(xviii) It was in these circumstances that the learned Arbitral Tribunal held that the Bawris had complied with the Project Conditions to the extent it was possible to do so. Reliance was also placed, by the Bawris, on the finding of the learned Arbitral Tribunal, in the impugned Award, that it was not Dalmia‘s case that the Bawris were negligent in applying for or obtaining the permissions and licenses required for completion of the Project Conditions as enumerated in Clause 9.1 of the SHA, and that Clause 9.1 could not be read as casting, on the Bawris, an absolute obligation to do so. In respect of the obligation to procure the relevant clearances and licenses, the written submissions of the Bawris further contend thus:

“Consequently, in terms of risk allocation between parties by contract, it is fairly evident that the obligation to procure relevant clearances and licenses is necessarily to the “reasonable satisfaction” of one party, and not absolute. The risk and responsibility of licenses for the business of the company not being procured, would fall on the party in primary control of the company. The risk would have been to Bawri’s in the event when Dalmia was only a shareholder/investor. By Dalmia acquiring the controlling stake in the Company and ousting the Bawri’s in the manner recorded, the Dalmia’s also necessarily undertook the risk of obtaining the licenses(despite Bawri’s best efforts, assuming the Project Conditions still operated against the Bawri Group).”

(xix) Reliance was also placed, in this context on Section 6211 of the Contract Act, to contend that, by operation of the said provision, the effect of Clause 3.20 of the Amendment to the SHA was that Clause 9.1, as it originally stood, would no longer operate. Resultantly, the penal consequences envisaged by Clause 9.2 would also not apply.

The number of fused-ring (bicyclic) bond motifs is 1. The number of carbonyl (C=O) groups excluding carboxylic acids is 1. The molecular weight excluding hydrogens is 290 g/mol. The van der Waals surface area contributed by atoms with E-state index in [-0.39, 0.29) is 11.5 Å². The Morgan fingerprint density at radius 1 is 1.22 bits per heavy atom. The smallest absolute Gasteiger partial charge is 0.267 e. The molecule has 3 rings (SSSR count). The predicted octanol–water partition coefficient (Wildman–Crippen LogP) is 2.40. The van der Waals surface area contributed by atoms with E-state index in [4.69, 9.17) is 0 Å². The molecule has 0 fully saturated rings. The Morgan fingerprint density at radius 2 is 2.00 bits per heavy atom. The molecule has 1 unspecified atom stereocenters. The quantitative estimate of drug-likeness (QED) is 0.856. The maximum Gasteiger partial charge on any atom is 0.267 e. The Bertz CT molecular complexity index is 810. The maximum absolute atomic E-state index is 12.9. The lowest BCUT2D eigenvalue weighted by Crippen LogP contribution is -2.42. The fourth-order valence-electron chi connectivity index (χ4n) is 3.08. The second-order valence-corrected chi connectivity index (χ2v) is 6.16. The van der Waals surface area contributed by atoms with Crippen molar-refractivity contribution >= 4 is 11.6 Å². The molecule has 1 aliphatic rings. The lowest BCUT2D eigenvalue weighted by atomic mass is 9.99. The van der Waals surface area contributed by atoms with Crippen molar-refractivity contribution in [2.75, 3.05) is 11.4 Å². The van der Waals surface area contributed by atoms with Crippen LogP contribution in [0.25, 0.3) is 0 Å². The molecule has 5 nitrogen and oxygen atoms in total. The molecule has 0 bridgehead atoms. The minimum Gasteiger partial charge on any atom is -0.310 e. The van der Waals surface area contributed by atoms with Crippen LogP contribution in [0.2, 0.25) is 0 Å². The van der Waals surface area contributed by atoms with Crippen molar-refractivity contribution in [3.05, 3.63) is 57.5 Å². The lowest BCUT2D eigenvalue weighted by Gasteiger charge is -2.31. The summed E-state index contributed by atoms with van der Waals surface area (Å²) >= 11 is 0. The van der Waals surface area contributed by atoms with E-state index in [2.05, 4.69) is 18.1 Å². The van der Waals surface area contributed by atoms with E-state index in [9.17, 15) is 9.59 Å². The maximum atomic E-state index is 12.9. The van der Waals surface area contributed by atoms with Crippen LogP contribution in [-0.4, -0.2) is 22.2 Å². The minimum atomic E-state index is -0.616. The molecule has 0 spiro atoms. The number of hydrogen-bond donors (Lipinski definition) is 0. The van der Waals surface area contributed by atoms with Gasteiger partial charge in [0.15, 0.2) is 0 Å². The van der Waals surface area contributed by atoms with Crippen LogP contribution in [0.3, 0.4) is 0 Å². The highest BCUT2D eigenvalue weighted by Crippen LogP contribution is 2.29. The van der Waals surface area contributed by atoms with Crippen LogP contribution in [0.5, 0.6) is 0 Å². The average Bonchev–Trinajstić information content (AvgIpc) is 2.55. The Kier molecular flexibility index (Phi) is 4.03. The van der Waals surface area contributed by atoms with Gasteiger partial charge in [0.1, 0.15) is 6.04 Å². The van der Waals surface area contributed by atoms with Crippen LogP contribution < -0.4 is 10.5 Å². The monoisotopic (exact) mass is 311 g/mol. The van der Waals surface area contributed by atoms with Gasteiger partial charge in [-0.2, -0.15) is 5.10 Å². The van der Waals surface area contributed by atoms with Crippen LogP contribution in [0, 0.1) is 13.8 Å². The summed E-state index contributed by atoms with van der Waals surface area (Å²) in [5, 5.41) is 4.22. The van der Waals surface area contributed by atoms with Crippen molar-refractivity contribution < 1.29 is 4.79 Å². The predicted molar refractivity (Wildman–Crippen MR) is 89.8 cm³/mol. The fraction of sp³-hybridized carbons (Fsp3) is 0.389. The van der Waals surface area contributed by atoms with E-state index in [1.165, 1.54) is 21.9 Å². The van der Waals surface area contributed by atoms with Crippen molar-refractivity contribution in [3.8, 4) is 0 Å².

Reliance was placed by the Bawris, on the decisions in Delhi Airport Metro Express Pvt. Ltd. v. Delhi Metro Rail Corporation Ltd.21, Ansal Properties & Infrastructure Ltd. v. Housing & Urban Development Corporation Ltd.22, Dyna Technologies (P) Ltd. v. Crompton Greaves Ltd.23 and Laxmi Mathur v. CGM, Mahanagar

Telephone Nigam Ltd.24.

Scope of interference with arbitral awards under Section 34 of the 1996 Act

33. While the general principle of reticence, in the matter of interference with arbitral awards, which also flows from Section 525 of the 1996 Act, continues to hold the field, there have been some inroads into that principle by various judicial pronouncements of the Supreme Court. In the matter of interpretation of contractual covenants governing the dispute, a court exercising jurisdiction under Section 3417 of the 1996 Act would ordinarily defer to the understanding, by the Arbitral Tribunal, of the contract and its clauses, and would not, particularly, substitute its own subjective understanding of the contractual clauses for the understanding, thereof, by the Arbitral Tribunal.